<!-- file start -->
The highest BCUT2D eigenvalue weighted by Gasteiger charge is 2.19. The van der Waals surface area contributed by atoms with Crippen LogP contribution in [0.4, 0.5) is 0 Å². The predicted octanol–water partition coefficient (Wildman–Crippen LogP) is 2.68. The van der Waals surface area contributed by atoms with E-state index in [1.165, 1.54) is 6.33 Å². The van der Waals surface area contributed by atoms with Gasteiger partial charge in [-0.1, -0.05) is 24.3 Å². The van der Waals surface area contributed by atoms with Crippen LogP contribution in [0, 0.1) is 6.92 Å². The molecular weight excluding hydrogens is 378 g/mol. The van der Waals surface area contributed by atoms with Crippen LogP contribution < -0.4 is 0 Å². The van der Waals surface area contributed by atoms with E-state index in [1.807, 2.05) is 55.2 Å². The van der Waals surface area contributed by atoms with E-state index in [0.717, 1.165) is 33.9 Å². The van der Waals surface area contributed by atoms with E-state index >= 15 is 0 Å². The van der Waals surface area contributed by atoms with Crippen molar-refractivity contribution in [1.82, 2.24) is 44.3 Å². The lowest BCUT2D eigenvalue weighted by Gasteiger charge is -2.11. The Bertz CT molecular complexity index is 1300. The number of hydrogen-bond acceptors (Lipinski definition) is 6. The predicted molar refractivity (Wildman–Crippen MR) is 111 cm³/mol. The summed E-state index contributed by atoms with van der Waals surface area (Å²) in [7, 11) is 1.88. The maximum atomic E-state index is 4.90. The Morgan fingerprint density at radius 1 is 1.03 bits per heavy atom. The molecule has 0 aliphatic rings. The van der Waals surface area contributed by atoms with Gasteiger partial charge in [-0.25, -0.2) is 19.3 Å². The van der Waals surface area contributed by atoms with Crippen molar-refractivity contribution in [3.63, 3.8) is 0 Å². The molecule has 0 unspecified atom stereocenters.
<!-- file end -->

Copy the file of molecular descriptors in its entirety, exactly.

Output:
The highest BCUT2D eigenvalue weighted by Gasteiger charge is 2.19. The van der Waals surface area contributed by atoms with Crippen LogP contribution in [0.4, 0.5) is 0 Å². The predicted octanol–water partition coefficient (Wildman–Crippen LogP) is 2.68. The van der Waals surface area contributed by atoms with E-state index in [1.165, 1.54) is 6.33 Å². The van der Waals surface area contributed by atoms with Gasteiger partial charge in [-0.1, -0.05) is 24.3 Å². The van der Waals surface area contributed by atoms with Crippen LogP contribution in [0, 0.1) is 6.92 Å². The molecular weight excluding hydrogens is 378 g/mol. The van der Waals surface area contributed by atoms with Crippen LogP contribution < -0.4 is 0 Å². The van der Waals surface area contributed by atoms with E-state index in [1.807, 2.05) is 55.2 Å². The van der Waals surface area contributed by atoms with E-state index in [0.717, 1.165) is 33.9 Å². The van der Waals surface area contributed by atoms with E-state index >= 15 is 0 Å². The van der Waals surface area contributed by atoms with Crippen molar-refractivity contribution in [1.82, 2.24) is 44.3 Å². The lowest BCUT2D eigenvalue weighted by Gasteiger charge is -2.11. The Bertz CT molecular complexity index is 1300. The number of hydrogen-bond acceptors (Lipinski definition) is 6. The predicted molar refractivity (Wildman–Crippen MR) is 111 cm³/mol. The summed E-state index contributed by atoms with van der Waals surface area (Å²) in [7, 11) is 1.88. The maximum atomic E-state index is 4.90. The Morgan fingerprint density at radius 1 is 1.03 bits per heavy atom. The molecule has 0 aliphatic rings. The van der Waals surface area contributed by atoms with Gasteiger partial charge in [-0.25, -0.2) is 19.3 Å². The van der Waals surface area contributed by atoms with Crippen molar-refractivity contribution in [3.63, 3.8) is 0 Å². The molecule has 0 unspecified atom stereocenters.